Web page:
In order to truly advance gender equality in the MENA region, there must be a concerted effort to dismantle the structural barriers that impede women’s empowerment. This required not only legislative reforms and policy interventions but also a fundamental shift in the economic paradigm towards one that is inclusive, equitable, just and decolonized.

Furthermore, empowering women is not only a moral imperative but also a strategic one. Women make a significant contribution to economic growth, social cohesion, and environmental sustainability. Investing in women’s education, healthcare, and economic opportunities is essential for achieving the SDGs and building more resilient and inclusive societies in the MENA region, which can unlock its full potential for a more just and prosperous future for all.  

However, when countries are burdened by massive external debts that minimize the fiscal policy space available for the much needed strategic investments to advance development priorities, it becomes impossible to achieve any of the SDGs. In other words, addressing the external debt crisis becomes a prerequisite for achieving the SDGs. However, external debt is a symptom of three structural colonial traps: food deficits, energy deficits, and manufacturing deficits. 

According to ESCWA, Arab countries import 50% of the calories they consume. The region imports 63% of the wheat consumed, and the GCC countries import more than 90% of their needs. Annual food imports in the Arab region amount to $110 billion. 

With the exception of the oil-rich countries in the Arab region, most countries are heavily dependent on energy imports despite having a huge renewable energy potential. According to ESCWA, countries like Morocco, Jordan and Lebanon import more than 90% of their energy needs, with energy subsidies reaching $10 billion annually in Egypt and Algeria, and a whopping $30 billion in Saudi Arabia.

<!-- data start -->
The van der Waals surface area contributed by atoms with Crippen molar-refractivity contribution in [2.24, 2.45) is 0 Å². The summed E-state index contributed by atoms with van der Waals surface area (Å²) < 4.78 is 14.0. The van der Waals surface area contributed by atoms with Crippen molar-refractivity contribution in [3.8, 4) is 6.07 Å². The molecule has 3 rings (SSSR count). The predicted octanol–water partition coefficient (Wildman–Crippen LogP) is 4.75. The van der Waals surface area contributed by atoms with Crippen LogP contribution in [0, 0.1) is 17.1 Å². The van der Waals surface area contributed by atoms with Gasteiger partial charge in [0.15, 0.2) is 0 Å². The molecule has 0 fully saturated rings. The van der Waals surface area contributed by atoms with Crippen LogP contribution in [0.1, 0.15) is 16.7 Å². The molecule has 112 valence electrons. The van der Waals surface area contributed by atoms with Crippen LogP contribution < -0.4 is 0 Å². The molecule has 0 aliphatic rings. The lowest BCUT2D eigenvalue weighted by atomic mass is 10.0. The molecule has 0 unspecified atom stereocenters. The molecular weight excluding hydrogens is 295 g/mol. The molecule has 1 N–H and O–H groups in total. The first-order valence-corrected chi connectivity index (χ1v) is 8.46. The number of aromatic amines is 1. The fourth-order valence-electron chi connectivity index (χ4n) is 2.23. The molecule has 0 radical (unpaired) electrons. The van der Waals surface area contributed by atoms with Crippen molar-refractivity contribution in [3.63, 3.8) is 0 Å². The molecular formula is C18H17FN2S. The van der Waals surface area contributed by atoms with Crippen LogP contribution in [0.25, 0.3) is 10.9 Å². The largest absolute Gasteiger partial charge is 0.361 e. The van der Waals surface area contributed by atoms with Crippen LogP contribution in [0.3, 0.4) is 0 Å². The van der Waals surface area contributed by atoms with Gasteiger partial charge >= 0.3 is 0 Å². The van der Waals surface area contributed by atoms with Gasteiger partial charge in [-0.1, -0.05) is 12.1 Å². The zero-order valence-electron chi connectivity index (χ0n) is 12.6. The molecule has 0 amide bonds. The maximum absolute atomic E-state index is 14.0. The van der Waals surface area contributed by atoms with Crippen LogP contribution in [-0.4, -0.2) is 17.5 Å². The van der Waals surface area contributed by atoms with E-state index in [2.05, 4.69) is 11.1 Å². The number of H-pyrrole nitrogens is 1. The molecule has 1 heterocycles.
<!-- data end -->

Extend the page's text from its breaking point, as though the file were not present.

And when it comes to industrial activity, the Arab region is locked at the bottom of the global value chain with a manufacturing base that imports technology, intermediate components, fuel to power its factories, and even the packaging. The result is low value-added exports relative to the high value-added content of the region’s imports. 

These three structural deficits weaken Arab currencies relative to the US dollar, which renders the region’s imports of critical supplies more expensive, thus forcing Arab governments to subsidize food and fuel imports and to borrow more dollars to stabilize their currencies. And it is this excessive borrowing that eliminates the much needed fiscal capacity to invest in strategic priorities that allow the region to achieve SDG5 and the rest of the SDGs. 

To achieve the SDGs the MENA region must decolonize its economic structures by prioritizing regional cooperation for strategic investments in food sovereignty and agroecology, investment in renewable energy sovereignty, and regional industrial policies that leverage the complementarity of MENA’s resources and capabilities to focus on high value-added industrialization. The MENA region must also enhance its strategic cooperation with other Global South countries that can complement and accelerate the deployment of these transformative policies. Only then will we have the chance to deliver the needed results on all the SDGs, including SDG5.